When I was a child, my mother would invite over some thirty people and cook for fifty. Five minutes before the guests' arrival, panic would set in, and she would instruct me not to eat any food until they left, lest the feast come short. After the grand departure, she would over stuff me with the leftovers of the next two weeks, while apologizing out of guilt.
Throughout my higher education, medical school, cardiology fellowship, not once did she praise me in front of others. She always seemed in awe of much lesser accomplishments of other kids, while explaining to me later and in private that although I meant the world to her, she never wanted others to feel lesser because of me. As if...
Once, my brother had an accident in front of our house. My mother, awakened from her sleep by the loud noise, ran outside to make sure he was alright, and then quickly became the witness to the other driver. "I saw everything. It was my son's fault," she said. After we came inside and settled down, she explained that she felt the other woman was frightened and just wanted her to feel better, but knew in her heart that my brother would have never caused the accident.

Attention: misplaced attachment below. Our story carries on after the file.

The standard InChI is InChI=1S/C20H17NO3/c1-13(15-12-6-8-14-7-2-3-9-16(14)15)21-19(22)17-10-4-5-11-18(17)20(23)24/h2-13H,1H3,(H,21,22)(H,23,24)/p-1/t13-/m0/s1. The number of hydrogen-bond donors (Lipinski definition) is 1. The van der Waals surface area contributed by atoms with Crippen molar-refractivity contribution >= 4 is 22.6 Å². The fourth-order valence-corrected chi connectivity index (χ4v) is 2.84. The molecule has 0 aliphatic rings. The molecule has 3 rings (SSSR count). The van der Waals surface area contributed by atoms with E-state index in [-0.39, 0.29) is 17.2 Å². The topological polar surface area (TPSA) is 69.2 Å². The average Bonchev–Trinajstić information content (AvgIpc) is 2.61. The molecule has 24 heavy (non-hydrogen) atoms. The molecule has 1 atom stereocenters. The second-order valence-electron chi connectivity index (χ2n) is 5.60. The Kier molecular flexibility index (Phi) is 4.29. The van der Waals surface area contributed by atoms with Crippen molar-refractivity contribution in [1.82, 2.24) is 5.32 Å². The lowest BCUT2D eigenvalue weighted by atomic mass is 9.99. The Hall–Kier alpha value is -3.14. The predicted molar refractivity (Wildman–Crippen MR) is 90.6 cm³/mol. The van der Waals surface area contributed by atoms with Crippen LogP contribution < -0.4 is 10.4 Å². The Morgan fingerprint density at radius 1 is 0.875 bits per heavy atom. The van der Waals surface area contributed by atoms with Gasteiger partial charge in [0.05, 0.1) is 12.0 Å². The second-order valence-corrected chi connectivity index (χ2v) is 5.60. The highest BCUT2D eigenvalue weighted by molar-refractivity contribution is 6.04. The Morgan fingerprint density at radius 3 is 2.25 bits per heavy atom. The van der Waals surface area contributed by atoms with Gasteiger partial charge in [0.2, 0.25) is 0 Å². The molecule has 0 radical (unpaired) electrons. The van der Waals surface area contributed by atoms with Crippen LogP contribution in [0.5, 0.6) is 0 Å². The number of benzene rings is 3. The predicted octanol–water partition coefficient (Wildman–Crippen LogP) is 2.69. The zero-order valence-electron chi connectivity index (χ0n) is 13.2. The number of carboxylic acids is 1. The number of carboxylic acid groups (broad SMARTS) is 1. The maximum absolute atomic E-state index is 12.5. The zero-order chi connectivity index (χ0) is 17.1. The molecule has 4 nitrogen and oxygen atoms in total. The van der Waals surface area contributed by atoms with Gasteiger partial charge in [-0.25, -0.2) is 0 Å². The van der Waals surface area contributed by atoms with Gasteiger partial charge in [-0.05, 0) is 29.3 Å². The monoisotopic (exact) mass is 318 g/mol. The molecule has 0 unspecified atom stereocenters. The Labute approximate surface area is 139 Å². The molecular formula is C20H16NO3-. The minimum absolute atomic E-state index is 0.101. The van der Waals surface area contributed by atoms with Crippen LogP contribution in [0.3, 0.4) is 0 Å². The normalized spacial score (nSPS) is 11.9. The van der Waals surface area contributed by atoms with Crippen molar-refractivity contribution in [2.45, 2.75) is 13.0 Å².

There are numerous such stories of my traumatic upbringing. Growing up, raised by such a mother, I cannot help but always think of those less fortunate, first. You see, here are some real patients from my practice:
• The barren women in her fifties whose body denied her children but whose heart was large enough to overcome by loving other children as her own;
• The rape victim who became pregnant, had an abortion, and now struggles with having a child again;
• The daughter who lost her mother at a young age and is frightened of becoming a mother, in case she, too, might also abandon her child;
• The boy who desperately wants to relive his childhood memories with his mother who has lost their history to Alzheimer’s;
• The young woman ridden with guilt of being unable to give her only child a sibling because of a hysterectomy, her womb lost to cancer;
• The mother who carries the breast cancer gene and is afraid of having a daughter and transmitting the disease to her loved one;
• The mother who lost time with her child because of alcohol, drugs, or even work.
In the height of celebration, we should never forget the angels who walk among us.
Mother Teresa said "May God break my heart so completely that the whole world falls in." Starting in teens, a woman’s womb pulsates in anticipation of new life, then bleeds each month, until it creates enough room to one day carry our future. God worked hard for six days to prepare this earth, but rested only after creating Eve, our mother. He knew this world would only be safe in her hands.
So my dear mom, on this wonderful day, as we celebrate your blessings, and you see a little heaviness on my face, I hope you understand, it’s not my fault. It’s what you’ve taught me.